According to the study, other forms of support of bisexual health among adolescent girls include addressing stigma, increasing sensitivity to privacy and expansion of school-based sexual health education.

Read more about this research in the News Medical Life Sciences article as well as in LGBT Health.

First Baby Born Via ‘3-Parent IVF’ Raises Ethical Questions

On Tuesday it was reported that the first live birth resulting from mitochondrial donation was born in New York to a Jordanian couple. According to The New York Times, the fertility procedure – also referred to as “3-parent IVF” – was performed at a Mexican clinic and the baby is a healthy boy.

The purpose of a donor for this couple was to “overcome flaws in a parent’s mitochondria that can cause grave illnesses in babies.” Thus, the DNA from the egg of the healthy mother who has the mutation, is placed in the egg of a healthy donor after her nuclear DNA is removed. It is important to understand that the mitochondria of a cell are completely separate entities from DNA that determines inheritance.

The Jordanian couple took their chances with the procedure as they had lost two other children to the disease, one at age 6 and the other at 8 months. Dr. John Zhang performed the procedure at the New Hope Fertility Center’s clinic in Mexico as it is “effectively banned” in the United States, though it has been legal in the United Kingdom since last year.

The child is now 5 months old and healthy with normal mitochondria, as was first reported by New Scientist magazine.

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Welcome Fall 2016 Master’s Students!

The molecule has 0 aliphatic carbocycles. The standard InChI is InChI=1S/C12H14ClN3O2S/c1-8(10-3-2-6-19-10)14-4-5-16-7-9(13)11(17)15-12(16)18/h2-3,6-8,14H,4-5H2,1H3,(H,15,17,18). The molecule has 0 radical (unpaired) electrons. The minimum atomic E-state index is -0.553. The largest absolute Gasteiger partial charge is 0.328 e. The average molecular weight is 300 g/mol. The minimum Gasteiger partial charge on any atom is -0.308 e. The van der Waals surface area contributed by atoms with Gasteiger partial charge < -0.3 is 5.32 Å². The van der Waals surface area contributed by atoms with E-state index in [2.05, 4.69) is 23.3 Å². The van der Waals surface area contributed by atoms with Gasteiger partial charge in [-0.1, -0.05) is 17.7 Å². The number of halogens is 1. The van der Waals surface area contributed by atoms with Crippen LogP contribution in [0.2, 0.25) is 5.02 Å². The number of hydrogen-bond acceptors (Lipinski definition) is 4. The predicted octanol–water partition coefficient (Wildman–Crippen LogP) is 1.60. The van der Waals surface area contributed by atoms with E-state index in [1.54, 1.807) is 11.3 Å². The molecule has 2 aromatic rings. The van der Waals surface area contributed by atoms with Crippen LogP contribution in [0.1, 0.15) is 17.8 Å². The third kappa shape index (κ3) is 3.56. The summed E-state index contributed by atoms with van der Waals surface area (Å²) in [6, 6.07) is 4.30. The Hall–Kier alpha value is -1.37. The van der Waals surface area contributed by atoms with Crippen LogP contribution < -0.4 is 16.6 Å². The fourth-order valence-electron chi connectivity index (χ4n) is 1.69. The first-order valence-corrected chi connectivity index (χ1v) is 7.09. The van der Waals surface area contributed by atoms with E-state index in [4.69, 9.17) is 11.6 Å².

The Ethics and Society blog is delighted to welcome the following candidates to Fordham University’s Master of Arts in Ethics and Society:


Kelly Collins

Kelly Collins graduated in 2011 with a BS in Philosophy and Political Science from Florida State University.  After moving to New York City shortly after graduation, she began working as a legal assistant in a well-known international law firm.  While pursuing her MA in Ethics and Society, Kelly hopes to utilize real-world skills to analyze and reflect upon today’s moral dilemmas.


Tim Colvin

Tim Colvin is currently a senior at Fordham University from Kings Park, New York. He is a dual major in Political Science and Classical Civilization with a minor in Philosophy. Tim is interested in attending law school and hopes to apply a background in ethics in practice after completing the MA in Ethics and Society.

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Fordham’s Dr. Elizabeth Yuko Address Ethics of Web Self-Diagnoses